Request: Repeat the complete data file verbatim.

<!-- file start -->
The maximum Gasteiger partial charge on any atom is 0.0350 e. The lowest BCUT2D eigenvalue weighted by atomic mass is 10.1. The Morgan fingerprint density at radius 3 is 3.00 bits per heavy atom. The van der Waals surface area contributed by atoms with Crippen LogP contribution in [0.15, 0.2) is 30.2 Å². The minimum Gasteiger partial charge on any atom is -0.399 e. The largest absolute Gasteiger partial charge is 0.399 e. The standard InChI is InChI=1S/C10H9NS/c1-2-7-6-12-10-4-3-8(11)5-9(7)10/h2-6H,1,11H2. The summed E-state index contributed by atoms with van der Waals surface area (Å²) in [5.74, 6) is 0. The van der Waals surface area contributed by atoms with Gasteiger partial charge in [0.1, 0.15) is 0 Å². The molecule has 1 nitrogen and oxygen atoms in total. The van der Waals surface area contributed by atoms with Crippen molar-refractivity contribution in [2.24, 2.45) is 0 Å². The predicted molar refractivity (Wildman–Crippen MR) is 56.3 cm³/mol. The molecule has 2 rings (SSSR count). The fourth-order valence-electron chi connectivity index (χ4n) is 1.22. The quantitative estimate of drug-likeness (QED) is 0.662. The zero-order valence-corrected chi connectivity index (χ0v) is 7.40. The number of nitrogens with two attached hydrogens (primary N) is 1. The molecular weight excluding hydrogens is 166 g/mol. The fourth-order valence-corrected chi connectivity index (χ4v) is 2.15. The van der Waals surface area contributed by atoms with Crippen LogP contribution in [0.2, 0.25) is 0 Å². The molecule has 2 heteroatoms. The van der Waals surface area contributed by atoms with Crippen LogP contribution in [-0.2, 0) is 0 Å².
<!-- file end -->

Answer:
The maximum Gasteiger partial charge on any atom is 0.0350 e. The lowest BCUT2D eigenvalue weighted by atomic mass is 10.1. The Morgan fingerprint density at radius 3 is 3.00 bits per heavy atom. The van der Waals surface area contributed by atoms with Crippen LogP contribution in [0.15, 0.2) is 30.2 Å². The minimum Gasteiger partial charge on any atom is -0.399 e. The largest absolute Gasteiger partial charge is 0.399 e. The standard InChI is InChI=1S/C10H9NS/c1-2-7-6-12-10-4-3-8(11)5-9(7)10/h2-6H,1,11H2. The summed E-state index contributed by atoms with van der Waals surface area (Å²) in [5.74, 6) is 0. The van der Waals surface area contributed by atoms with Gasteiger partial charge in [0.1, 0.15) is 0 Å². The molecule has 1 nitrogen and oxygen atoms in total. The van der Waals surface area contributed by atoms with Crippen molar-refractivity contribution in [2.24, 2.45) is 0 Å². The predicted molar refractivity (Wildman–Crippen MR) is 56.3 cm³/mol. The molecule has 2 rings (SSSR count). The fourth-order valence-electron chi connectivity index (χ4n) is 1.22. The quantitative estimate of drug-likeness (QED) is 0.662. The zero-order valence-corrected chi connectivity index (χ0v) is 7.40. The number of nitrogens with two attached hydrogens (primary N) is 1. The molecular weight excluding hydrogens is 166 g/mol. The fourth-order valence-corrected chi connectivity index (χ4v) is 2.15. The van der Waals surface area contributed by atoms with Crippen LogP contribution in [0.2, 0.25) is 0 Å². The molecule has 2 heteroatoms. The van der Waals surface area contributed by atoms with Crippen LogP contribution in [-0.2, 0) is 0 Å².